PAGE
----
If you specialize in one, you're already more or less qualified in the other.

  • The_Hoser||

    Oh, I believe Native American studies is a thing, a totally separate thing from sci/fi studies and something you could make a career out of. I grew up near Cahokia Mounds, so I saw the fruits of the labour.

    I just can't imagine those two disciplines are located in the same building.

    Lenoir-Rhyne University

    I bet their football team kicks ASS.

  • Cyto||

    Lenoir-Rhyne is a nice little college in the North Carolina mountains. You can't even see Canada from there though. They have reasonable athletics for the small college scene. I attended L-R for three semesters and one of my buddies passed for 5 touchdowns and rushed for another in a game against a rival school. So they were pretty good that year. But no athletic scholarships at the division III level.

    It used to be a Lutheran seminary, but I didn't see any mention of that on their website.

    BTW, if you are a libertine libertarian, I recommend attending a seminary college. They usually provide free tuition to the children of the clergy. Which means there are lots of young women who have been kept under the thumb just a little too hard and are now out on their own for the first time.

  • Elias Fakaname||

    Would you rather learn about the intracies of The Klingon Empire, or the Navajo?

  • HeteroPatriarch||

    Apparently it's not necessary to choose.

  • The_Hoser||

    Whichever allows for my thesis to be on Seven of Nine.

    That's Navajo, right?

  • Elias Fakaname||

    What a world of abundance in which we live where people can expend large sums of money for such laughably worthless advanced degrees. Seriously, her bone fides should serve as the punchline to a joke, not an academic pedigree.

  • Agammamon||

    Frankly, most 'science'-fiction is just high-fantasy with a different name for magic.

  • Ken Shultz||

    OMG, you got suckered into spruiking an SJW piece created by the freakin' CBC?! Jesus Christ, that propaganda machine is so far to the left, they make the SJWs at PBS look like the alt-right.

    I feel sorry for any legitimately aggrieved party whose case is taken up by the CBC. How would anyone know it was real?

    Find another source.

  • Ken Shultz||

    P.S. Much of the Indian school fiasco was a result of well meaning progressives trying to force the issue of integrating minorities into society. It's interesting that the same sorts of things happened to aboriginals everywhere in the English speaking world, at least everywhere that considered integrating minorities to be the proper purview of government.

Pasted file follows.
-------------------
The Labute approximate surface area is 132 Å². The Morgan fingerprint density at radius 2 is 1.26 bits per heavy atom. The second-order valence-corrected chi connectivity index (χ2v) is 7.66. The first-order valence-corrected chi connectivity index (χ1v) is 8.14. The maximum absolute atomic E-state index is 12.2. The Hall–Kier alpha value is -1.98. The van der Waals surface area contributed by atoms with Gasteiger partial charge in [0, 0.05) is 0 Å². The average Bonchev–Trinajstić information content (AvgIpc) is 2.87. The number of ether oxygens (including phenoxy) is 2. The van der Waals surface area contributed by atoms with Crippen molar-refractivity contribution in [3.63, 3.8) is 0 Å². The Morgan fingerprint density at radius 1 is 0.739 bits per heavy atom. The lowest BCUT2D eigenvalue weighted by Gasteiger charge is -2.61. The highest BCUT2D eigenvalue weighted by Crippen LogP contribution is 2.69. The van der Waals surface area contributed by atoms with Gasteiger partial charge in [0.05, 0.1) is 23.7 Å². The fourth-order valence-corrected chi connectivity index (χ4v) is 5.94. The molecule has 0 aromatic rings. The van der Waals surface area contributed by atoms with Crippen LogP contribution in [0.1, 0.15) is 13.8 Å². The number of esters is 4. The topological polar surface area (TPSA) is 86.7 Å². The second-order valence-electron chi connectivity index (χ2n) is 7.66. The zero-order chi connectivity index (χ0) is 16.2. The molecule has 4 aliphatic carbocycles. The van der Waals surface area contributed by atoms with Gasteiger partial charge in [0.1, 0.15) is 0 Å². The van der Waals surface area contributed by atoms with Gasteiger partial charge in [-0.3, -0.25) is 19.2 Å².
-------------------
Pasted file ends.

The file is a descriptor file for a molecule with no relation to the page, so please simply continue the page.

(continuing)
It happened with First Nations in Canada, with Maori in New Zealand, with the Aboriginals of Australia, and with Native Americans here in the U.S. Different countries way of dealing with the past on this tells us a lot about their national character.

    In Australia, they look at stone age peoples blaming them for what the people who brought them there as prisoners did, and they mockingly say they want the British to give them their land back in Scotland. In the U.S., we nod our heads and say that was tragic--and wonder why anyone would think individuals today should be held responsible today for something that happened before many of us were born. In Canada, they agonize and torture themselves over the past--the stain can never be washed away. Only Canada could build a national museum for human rights--and be successful as a tourist destination. It's sort of like the American penchant for slasher movies, except where Americans love to feel scared, Canadians love to feel guilty.

  • The_Hoser||

    As a transplanted American, I approve this message.

  • Eidde||

    A waste of good guilt, if you ask me. At least feel guilty about stuff you did yourself, so you can maybe change.

    But feeling guilty about stuff other people did...I don't even think that's guilt at all, just a form of self-righteousness.

  • Mark22||

    Much of the Indian school fiasco was a result of well meaning progressives trying to force the issue of integrating minorities into society.

    Yes, but in recent decades, they figured out that it was much better for them to force minorities into permanent poverty, permanent government dependence, and turning them into reliable progressive voters. That's arguably even worse than what progressives used to do.

  • colorblindkid||

    We actually had a Native American Vice President, Charles Curtis. He was between 1/8 and 1/4 Native American and spent much of his childhood on a reservation, and spoke Kaw. Modern day progressives have erased him from history though, because he opposed the reservation system and thought Native Americans would be better off fully integrating into Western culture.

  • Illocust||

    So where is the paper trail? No seriously, how did they lose a kid? Wouldn't there be documentation of where the kid went?

  • ||

    It seems likely that the paper trail ended when she ran away from the white couple who adopted her.

  • Illocust||

    According to the article that was a rumor, so there is no documentation of her running away either.

  • ||

    The rumor alluded to was that she "died violently while trying to make her way back to her Cree home and family". It's seems pretty well established fact that she was adopted by a white couple. That white family seems to have lost track of her.

    Runaways leave very little paperwork. The only paperwork is usually a polce report by one of the parents saying "oops we seem to be missing one of our children. Could you try to find her?" Some parents don't even leave that since they are more or less happy to be rid of the problem.

    So what do you think happened?

  • HeteroPatriarch||

    Hey, stock shrinkage is a universal problem.

  • BlueStarDragon||